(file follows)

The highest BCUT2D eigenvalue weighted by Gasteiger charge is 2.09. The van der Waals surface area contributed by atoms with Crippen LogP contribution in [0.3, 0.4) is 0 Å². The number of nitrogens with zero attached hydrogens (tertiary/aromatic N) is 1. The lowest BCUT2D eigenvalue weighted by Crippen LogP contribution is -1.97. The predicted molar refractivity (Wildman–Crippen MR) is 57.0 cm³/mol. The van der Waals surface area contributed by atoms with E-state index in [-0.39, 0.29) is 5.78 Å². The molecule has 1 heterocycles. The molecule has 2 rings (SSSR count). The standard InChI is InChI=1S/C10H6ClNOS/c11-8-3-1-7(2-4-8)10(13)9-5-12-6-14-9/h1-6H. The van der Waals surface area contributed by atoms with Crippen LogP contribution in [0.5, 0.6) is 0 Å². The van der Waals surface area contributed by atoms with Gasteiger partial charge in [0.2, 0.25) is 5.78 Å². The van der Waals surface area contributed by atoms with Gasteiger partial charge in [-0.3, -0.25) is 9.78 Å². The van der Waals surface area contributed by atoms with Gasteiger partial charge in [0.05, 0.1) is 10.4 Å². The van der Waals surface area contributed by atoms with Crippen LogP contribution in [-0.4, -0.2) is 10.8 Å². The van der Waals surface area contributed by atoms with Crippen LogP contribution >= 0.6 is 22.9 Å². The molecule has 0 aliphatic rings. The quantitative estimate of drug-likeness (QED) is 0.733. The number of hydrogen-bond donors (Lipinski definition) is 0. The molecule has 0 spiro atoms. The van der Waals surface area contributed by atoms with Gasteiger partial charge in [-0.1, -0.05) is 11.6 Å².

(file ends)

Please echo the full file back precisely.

The highest BCUT2D eigenvalue weighted by Gasteiger charge is 2.09. The van der Waals surface area contributed by atoms with Crippen LogP contribution in [0.3, 0.4) is 0 Å². The number of nitrogens with zero attached hydrogens (tertiary/aromatic N) is 1. The lowest BCUT2D eigenvalue weighted by Crippen LogP contribution is -1.97. The predicted molar refractivity (Wildman–Crippen MR) is 57.0 cm³/mol. The van der Waals surface area contributed by atoms with E-state index in [-0.39, 0.29) is 5.78 Å². The molecule has 1 heterocycles. The molecule has 2 rings (SSSR count). The standard InChI is InChI=1S/C10H6ClNOS/c11-8-3-1-7(2-4-8)10(13)9-5-12-6-14-9/h1-6H. The van der Waals surface area contributed by atoms with Crippen LogP contribution in [0.5, 0.6) is 0 Å². The van der Waals surface area contributed by atoms with Gasteiger partial charge in [0.2, 0.25) is 5.78 Å². The van der Waals surface area contributed by atoms with Gasteiger partial charge in [-0.3, -0.25) is 9.78 Å². The van der Waals surface area contributed by atoms with Gasteiger partial charge in [0.05, 0.1) is 10.4 Å². The van der Waals surface area contributed by atoms with Crippen LogP contribution in [-0.4, -0.2) is 10.8 Å². The van der Waals surface area contributed by atoms with Crippen LogP contribution >= 0.6 is 22.9 Å². The molecule has 0 aliphatic rings. The quantitative estimate of drug-likeness (QED) is 0.733. The number of hydrogen-bond donors (Lipinski definition) is 0. The molecule has 0 spiro atoms. The van der Waals surface area contributed by atoms with Gasteiger partial charge in [-0.1, -0.05) is 11.6 Å².